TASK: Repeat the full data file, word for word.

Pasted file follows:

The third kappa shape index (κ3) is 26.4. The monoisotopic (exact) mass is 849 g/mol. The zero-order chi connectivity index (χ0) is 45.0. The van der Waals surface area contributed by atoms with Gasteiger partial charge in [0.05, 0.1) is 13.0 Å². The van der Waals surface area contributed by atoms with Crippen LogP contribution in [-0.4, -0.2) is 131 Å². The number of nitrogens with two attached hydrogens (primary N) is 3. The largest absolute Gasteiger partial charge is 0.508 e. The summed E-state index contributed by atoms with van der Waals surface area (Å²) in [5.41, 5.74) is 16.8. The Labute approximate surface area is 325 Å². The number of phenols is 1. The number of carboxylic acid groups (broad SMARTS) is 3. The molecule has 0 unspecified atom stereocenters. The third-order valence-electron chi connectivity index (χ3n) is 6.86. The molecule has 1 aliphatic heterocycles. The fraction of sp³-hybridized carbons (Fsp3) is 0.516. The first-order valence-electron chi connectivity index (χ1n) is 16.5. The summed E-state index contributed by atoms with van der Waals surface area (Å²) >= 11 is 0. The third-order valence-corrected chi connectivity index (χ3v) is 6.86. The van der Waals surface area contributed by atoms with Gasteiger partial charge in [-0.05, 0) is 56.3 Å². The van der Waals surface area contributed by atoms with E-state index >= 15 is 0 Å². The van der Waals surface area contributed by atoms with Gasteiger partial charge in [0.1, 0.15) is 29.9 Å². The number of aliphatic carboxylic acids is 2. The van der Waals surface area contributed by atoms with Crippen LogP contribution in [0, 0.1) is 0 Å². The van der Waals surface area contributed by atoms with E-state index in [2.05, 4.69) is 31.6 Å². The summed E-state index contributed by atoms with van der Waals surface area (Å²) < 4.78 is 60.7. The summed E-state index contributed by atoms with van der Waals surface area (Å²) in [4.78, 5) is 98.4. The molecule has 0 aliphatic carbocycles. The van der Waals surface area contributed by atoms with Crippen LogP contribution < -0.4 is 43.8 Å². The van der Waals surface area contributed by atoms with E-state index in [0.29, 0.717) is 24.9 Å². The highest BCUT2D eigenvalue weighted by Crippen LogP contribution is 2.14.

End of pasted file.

The third kappa shape index (κ3) is 26.4. The monoisotopic (exact) mass is 849 g/mol. The zero-order chi connectivity index (χ0) is 45.0. The van der Waals surface area contributed by atoms with Gasteiger partial charge in [0.05, 0.1) is 13.0 Å². The van der Waals surface area contributed by atoms with Crippen LogP contribution in [-0.4, -0.2) is 131 Å². The number of nitrogens with two attached hydrogens (primary N) is 3. The largest absolute Gasteiger partial charge is 0.508 e. The summed E-state index contributed by atoms with van der Waals surface area (Å²) in [5.41, 5.74) is 16.8. The Labute approximate surface area is 325 Å². The number of phenols is 1. The number of carboxylic acid groups (broad SMARTS) is 3. The molecule has 0 unspecified atom stereocenters. The third-order valence-electron chi connectivity index (χ3n) is 6.86. The molecule has 1 aliphatic heterocycles. The fraction of sp³-hybridized carbons (Fsp3) is 0.516. The first-order valence-electron chi connectivity index (χ1n) is 16.5. The summed E-state index contributed by atoms with van der Waals surface area (Å²) >= 11 is 0. The third-order valence-corrected chi connectivity index (χ3v) is 6.86. The van der Waals surface area contributed by atoms with Gasteiger partial charge in [-0.05, 0) is 56.3 Å². The van der Waals surface area contributed by atoms with E-state index >= 15 is 0 Å². The van der Waals surface area contributed by atoms with Gasteiger partial charge in [0.1, 0.15) is 29.9 Å². The number of aliphatic carboxylic acids is 2. The van der Waals surface area contributed by atoms with Crippen LogP contribution in [0, 0.1) is 0 Å². The van der Waals surface area contributed by atoms with E-state index in [2.05, 4.69) is 31.6 Å². The summed E-state index contributed by atoms with van der Waals surface area (Å²) < 4.78 is 60.7. The summed E-state index contributed by atoms with van der Waals surface area (Å²) in [4.78, 5) is 98.4. The molecule has 0 aliphatic carbocycles. The van der Waals surface area contributed by atoms with Crippen LogP contribution < -0.4 is 43.8 Å². The van der Waals surface area contributed by atoms with E-state index in [0.29, 0.717) is 24.9 Å². The highest BCUT2D eigenvalue weighted by Crippen LogP contribution is 2.14.